The TESOL Research Agenda and Changing Language Landscapes

In keeping with the TESOL Research Agenda as a tool for identifying future directions for inquiry by researchers and practitioners, we consider language learning and teaching and the changing ecological landscapes where they occur. In describing research on language learning and teaching, we identify three main domains of research focus:

  • how individuals, be they students or teachers, develop in and respond to language learning and language use environments, given changing perspectives on what it means to learn an additional language;
  • learning and teaching in community settings, such as classrooms, online social networks, or the workplace; and
  • relations between societal change and language learning and teaching.

In this blog, we highlight research that focuses on changing landscapes for learning and teaching English in the United States and across the globe.

New Research in TESOL

In the United States, mainstream teachers in largely English-medium public schools are increasingly likely to be working with students and families whose ethnicities, languages, and cultures may be unfamiliar to them while students learn English as an additional language (EAL). In various global contexts, teaching English has increasingly been situated within multilingualism as the norm in which English may function as a lingua franca—ultimately, there has been more emphasis placed on students’ language use. Though perspectives vary, rethinking what it means to teach English and what kinds of English are taught has engaged the knowledge of language development specialists and mainstream teachers.

Here, we offer two examples of new research from TESOL’s peer-reviewed, practitioner-oriented journal, TESOL Journal, that discuss the value of incorporating diverse language practices into English teaching.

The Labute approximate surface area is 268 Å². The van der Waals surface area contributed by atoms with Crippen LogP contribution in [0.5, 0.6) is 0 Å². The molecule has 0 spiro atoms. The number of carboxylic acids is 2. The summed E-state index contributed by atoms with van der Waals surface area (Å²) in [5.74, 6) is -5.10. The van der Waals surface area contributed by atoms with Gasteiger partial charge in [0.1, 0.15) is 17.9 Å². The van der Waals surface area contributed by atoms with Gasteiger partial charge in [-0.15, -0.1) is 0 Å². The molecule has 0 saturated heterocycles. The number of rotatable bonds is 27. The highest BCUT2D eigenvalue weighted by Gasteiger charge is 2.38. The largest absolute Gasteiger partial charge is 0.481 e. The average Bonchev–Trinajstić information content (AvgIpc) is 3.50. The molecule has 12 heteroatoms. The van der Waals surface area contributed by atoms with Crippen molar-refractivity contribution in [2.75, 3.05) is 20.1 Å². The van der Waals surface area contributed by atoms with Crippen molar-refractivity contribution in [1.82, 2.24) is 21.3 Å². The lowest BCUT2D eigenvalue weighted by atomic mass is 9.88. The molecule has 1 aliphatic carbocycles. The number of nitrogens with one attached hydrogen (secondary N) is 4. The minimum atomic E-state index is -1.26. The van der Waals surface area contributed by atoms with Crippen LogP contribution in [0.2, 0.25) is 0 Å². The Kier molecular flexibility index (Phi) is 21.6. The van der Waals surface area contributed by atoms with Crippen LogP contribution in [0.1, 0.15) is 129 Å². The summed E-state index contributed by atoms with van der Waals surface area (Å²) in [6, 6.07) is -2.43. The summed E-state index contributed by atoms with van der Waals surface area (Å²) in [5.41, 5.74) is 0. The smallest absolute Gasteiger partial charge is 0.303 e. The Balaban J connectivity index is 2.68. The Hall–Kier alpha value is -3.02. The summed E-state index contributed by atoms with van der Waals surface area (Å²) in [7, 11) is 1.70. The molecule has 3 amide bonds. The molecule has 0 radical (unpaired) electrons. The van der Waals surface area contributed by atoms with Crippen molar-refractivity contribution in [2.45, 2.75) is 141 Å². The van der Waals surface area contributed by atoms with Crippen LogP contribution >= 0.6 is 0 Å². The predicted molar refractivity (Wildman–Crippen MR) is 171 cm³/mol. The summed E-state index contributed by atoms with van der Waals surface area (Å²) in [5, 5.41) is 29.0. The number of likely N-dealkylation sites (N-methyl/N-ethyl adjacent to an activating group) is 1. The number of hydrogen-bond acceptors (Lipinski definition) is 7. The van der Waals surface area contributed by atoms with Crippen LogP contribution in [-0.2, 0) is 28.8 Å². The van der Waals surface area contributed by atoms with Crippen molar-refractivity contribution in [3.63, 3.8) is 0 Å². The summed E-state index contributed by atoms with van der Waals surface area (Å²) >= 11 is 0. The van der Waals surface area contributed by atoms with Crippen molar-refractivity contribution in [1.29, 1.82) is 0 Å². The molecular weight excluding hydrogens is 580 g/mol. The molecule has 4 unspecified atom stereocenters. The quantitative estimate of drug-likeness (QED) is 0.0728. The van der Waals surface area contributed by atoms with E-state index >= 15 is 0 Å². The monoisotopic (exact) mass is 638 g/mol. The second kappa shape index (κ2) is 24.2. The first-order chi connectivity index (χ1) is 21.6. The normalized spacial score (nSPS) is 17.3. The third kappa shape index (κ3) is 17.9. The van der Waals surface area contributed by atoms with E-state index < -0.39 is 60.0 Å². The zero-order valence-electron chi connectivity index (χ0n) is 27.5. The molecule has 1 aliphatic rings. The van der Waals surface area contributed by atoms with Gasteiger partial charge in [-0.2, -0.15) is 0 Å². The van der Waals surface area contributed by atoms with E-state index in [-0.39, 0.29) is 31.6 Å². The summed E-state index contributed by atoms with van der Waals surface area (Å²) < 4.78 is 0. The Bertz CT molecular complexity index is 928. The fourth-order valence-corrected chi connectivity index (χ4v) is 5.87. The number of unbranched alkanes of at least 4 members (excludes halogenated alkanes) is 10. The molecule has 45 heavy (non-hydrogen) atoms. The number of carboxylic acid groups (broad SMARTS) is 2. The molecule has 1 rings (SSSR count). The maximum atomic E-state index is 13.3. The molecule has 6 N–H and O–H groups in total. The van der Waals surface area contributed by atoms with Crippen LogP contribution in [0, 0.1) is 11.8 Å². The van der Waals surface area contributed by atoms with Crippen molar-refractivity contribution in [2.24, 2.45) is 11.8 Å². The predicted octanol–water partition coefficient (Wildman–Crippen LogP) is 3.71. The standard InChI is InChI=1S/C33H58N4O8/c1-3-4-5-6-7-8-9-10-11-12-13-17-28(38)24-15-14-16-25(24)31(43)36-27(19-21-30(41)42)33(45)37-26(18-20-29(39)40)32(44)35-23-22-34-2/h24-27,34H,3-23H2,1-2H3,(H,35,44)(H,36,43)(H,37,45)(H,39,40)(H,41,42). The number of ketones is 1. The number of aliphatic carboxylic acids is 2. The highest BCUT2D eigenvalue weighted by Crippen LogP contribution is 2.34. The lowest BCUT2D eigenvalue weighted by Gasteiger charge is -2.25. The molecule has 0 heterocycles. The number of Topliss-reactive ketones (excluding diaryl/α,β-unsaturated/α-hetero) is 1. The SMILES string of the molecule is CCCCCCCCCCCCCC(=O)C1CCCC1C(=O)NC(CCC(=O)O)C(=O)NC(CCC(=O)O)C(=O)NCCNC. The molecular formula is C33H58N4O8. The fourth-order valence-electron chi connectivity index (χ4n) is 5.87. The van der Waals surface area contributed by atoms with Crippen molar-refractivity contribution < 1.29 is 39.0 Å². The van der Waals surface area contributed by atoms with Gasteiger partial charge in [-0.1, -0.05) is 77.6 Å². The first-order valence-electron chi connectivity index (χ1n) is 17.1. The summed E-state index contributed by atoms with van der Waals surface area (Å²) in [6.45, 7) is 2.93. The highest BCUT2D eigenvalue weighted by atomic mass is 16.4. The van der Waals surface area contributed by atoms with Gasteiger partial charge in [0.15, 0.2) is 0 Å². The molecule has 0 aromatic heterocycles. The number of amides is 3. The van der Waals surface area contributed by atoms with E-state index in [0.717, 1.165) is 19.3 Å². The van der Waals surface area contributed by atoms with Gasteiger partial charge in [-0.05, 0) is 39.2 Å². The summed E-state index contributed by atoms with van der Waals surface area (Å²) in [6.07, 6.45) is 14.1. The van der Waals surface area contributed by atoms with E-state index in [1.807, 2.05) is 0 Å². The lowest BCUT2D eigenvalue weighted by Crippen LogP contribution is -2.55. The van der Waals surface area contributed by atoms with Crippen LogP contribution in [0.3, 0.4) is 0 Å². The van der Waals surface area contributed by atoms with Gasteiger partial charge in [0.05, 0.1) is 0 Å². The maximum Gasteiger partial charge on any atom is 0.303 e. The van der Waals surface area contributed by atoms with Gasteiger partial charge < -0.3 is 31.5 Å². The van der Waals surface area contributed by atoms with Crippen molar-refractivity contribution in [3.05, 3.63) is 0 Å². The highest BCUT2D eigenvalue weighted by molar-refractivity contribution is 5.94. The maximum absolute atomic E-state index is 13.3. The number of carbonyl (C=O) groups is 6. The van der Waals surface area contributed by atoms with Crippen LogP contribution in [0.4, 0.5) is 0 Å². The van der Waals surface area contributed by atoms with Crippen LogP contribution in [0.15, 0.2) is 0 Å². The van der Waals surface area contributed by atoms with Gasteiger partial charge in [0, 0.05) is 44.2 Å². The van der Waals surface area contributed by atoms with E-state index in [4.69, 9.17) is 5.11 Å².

Incorporating Diverse Language Practices in English Teaching

Schaefer, V., & Warhol, T. (2019). There ain’t no doubt about it: Teaching EAL learners to recognize variation and switch/shift between varieties and registers is crucial to communicative competence. TESOL Journal. Advance online publication. https://doi.org/10.1002/tesj.504.

This conceptual article presents a communicative repertoire approach to teaching diverse English varieties, of which “standard” English is one, and how such an approach can be a tool for developing communicative competence.

Salerno, A. S., Andrei, E., & Kibler, A. K. (2019). Teachers’ misunderstandings about hybrid language use: Insights into teacher education. TESOL Journal, 10(3), 1–5. https://doi.org/10.1002/tesj.455.

This article examines a current issue in TESOL, clarifying that while language hybridity may be viewed from different theoretical perspectives, teacher education should be designed to encourage incorporating students’ full multilingual repertoires.

Your Invitation to Communicate With Colleagues About New Research

An important avenue for members to share new research with colleagues is the Research e-Group on myTESOL, which welcomes postings about articles members have read in TESOL-related journals and elsewhere. These journals include, among others:

We look forward to your thoughts and comments about this post and to your contributions!

About Jessie Curtis

Jessie Curtis
Jessie Hutchison Curtis, PhD, is a part-time lecturer in the Program in American Language Studies and special projects research fellow in the Collaborative Center for Community-Based Research and Service at Rutgers University. Her research includes teacher education in multilingual contexts and public access to language education through bi/multilingual communities of practice. Her work includes development of a community-based language education course that became part of the Graduate School of Education social justice portfolio at Rutgers.
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